How the Southern Stars Work on Flat Earth
Earth is a level motionless plane with the Sun, Moon and stars revolving over and around us just as you experience every day. The North Pole is the magnetic mono-pole center-point with Polaris, the North Pole star situated directly above. Polaris is the only motionless star in the heavens with all the other constellations revolving perfect circles over the Earth every night. The so-called “planets,” known to the ancients as “wandering stars,” were named such because they were observed then as we can observe today to wander the heavens taking their own unique spirograph-like patterns making both forward and retrograde motions over and around the Earth during their cycles. Meanwhile the “fixed stars” were named such because they were observed then as we can observe today to stay fixed in their constellation patterns night after night, year after year, century after century, never changing their relative positions. If Earth was truly a tilting, wobbling, spinning space-ball as NASA and modern astronomy proclaim, rotating 1000mph on its axis, revolving 67,000mph around the Sun, spiraling 500,000mph around the galaxy, and shooting off several million more mph through the universe, the star patterns would never look the same two nights in a row, let alone be fixed in exactly the same constellations for thousands upon thousands of years!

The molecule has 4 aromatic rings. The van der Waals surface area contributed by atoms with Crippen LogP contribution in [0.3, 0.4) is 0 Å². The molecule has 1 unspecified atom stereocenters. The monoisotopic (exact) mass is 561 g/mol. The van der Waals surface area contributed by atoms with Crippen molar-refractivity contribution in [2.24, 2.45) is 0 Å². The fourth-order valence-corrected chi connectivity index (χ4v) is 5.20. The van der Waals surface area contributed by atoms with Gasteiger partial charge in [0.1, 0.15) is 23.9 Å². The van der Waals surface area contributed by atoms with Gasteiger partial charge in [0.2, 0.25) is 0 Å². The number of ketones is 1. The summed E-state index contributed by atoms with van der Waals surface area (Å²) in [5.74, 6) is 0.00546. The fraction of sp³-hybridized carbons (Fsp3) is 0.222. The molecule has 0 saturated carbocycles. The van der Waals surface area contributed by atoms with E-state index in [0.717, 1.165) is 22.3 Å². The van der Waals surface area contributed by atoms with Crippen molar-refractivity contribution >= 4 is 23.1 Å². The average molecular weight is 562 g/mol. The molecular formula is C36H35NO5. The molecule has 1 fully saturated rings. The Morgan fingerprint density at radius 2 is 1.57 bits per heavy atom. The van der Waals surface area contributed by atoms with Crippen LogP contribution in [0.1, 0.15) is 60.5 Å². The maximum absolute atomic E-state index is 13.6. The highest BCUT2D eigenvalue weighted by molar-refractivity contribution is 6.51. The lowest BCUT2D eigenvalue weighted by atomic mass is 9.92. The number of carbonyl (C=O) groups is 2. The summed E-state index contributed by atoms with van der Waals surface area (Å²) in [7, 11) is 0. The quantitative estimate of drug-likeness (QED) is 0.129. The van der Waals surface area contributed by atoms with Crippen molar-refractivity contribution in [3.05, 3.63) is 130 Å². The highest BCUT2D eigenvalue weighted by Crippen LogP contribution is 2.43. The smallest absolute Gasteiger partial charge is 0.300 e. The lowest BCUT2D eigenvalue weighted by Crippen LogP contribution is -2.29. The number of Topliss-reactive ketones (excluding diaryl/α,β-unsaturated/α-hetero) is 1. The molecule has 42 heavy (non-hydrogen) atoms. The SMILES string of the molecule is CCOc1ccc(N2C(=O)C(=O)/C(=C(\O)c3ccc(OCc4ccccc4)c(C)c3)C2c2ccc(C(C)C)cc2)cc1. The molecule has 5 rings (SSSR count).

The reality is that the Earth and Polaris do not move, while everything else in the heavens revolves over Earth and around Polaris East to West like in a planetarium dome. Our Earth planetarium, however, is so vast that perspective won’t allow any observer to see all the stars simultaneously from any one vantage point. We can see Polaris, Ursa Major/Minor and other Northern constellations from every point North of the equator simultaneously, but conversely cannot see the so-called South Pole Star – Sigma Octantis, the Southern Cross or other outer constellations simultaneously from every point South of the equator, because they all sweep over a great southern arc from their rise in the evening to their setting in the morning. Facing North, the stars turn counter-clockwise, from right to left, facing South they turn clock-wise, from left to right, facing East they rise in front and set behind, while facing West they rise behind and set in front. So their apparent motion, angle and inclination changes depending where you are on Earth and what direction you are facing, but their actual movement is always East to West.
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